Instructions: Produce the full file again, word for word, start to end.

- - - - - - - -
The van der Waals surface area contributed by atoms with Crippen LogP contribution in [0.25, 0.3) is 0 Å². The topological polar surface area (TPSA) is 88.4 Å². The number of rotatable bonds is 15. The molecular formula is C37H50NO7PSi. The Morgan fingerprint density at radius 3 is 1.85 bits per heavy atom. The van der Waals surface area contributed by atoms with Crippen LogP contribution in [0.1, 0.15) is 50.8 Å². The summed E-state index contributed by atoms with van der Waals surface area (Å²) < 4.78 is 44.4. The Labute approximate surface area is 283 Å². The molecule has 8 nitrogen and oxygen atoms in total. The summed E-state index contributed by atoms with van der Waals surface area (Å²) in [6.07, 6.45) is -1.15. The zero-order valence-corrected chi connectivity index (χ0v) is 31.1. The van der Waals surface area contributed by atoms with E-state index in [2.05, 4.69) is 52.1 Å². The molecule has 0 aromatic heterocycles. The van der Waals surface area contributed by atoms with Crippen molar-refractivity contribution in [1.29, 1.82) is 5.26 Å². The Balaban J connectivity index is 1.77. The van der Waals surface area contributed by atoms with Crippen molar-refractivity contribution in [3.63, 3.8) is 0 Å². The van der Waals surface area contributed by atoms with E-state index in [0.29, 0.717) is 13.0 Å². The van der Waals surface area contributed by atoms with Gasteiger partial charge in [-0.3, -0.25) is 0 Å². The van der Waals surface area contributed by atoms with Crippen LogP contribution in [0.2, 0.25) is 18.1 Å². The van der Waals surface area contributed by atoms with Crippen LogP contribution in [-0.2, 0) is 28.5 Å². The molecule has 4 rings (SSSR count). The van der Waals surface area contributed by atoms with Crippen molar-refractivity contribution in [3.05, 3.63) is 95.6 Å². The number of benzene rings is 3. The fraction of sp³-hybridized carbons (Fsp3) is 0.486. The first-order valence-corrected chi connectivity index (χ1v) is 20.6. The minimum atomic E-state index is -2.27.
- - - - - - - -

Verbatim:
The van der Waals surface area contributed by atoms with Crippen LogP contribution in [0.25, 0.3) is 0 Å². The topological polar surface area (TPSA) is 88.4 Å². The number of rotatable bonds is 15. The molecular formula is C37H50NO7PSi. The Morgan fingerprint density at radius 3 is 1.85 bits per heavy atom. The van der Waals surface area contributed by atoms with Crippen LogP contribution in [0.1, 0.15) is 50.8 Å². The summed E-state index contributed by atoms with van der Waals surface area (Å²) < 4.78 is 44.4. The Labute approximate surface area is 283 Å². The molecule has 8 nitrogen and oxygen atoms in total. The summed E-state index contributed by atoms with van der Waals surface area (Å²) in [6.07, 6.45) is -1.15. The zero-order valence-corrected chi connectivity index (χ0v) is 31.1. The van der Waals surface area contributed by atoms with E-state index in [2.05, 4.69) is 52.1 Å². The molecule has 0 aromatic heterocycles. The van der Waals surface area contributed by atoms with Crippen molar-refractivity contribution in [1.29, 1.82) is 5.26 Å². The Balaban J connectivity index is 1.77. The van der Waals surface area contributed by atoms with Crippen molar-refractivity contribution in [3.63, 3.8) is 0 Å². The van der Waals surface area contributed by atoms with E-state index in [0.29, 0.717) is 13.0 Å². The van der Waals surface area contributed by atoms with Gasteiger partial charge in [-0.3, -0.25) is 0 Å². The van der Waals surface area contributed by atoms with Crippen LogP contribution in [0.2, 0.25) is 18.1 Å². The van der Waals surface area contributed by atoms with Crippen LogP contribution in [-0.2, 0) is 28.5 Å². The molecule has 4 rings (SSSR count). The van der Waals surface area contributed by atoms with Crippen molar-refractivity contribution in [3.05, 3.63) is 95.6 Å². The number of benzene rings is 3. The fraction of sp³-hybridized carbons (Fsp3) is 0.486. The first-order valence-corrected chi connectivity index (χ1v) is 20.6. The minimum atomic E-state index is -2.27.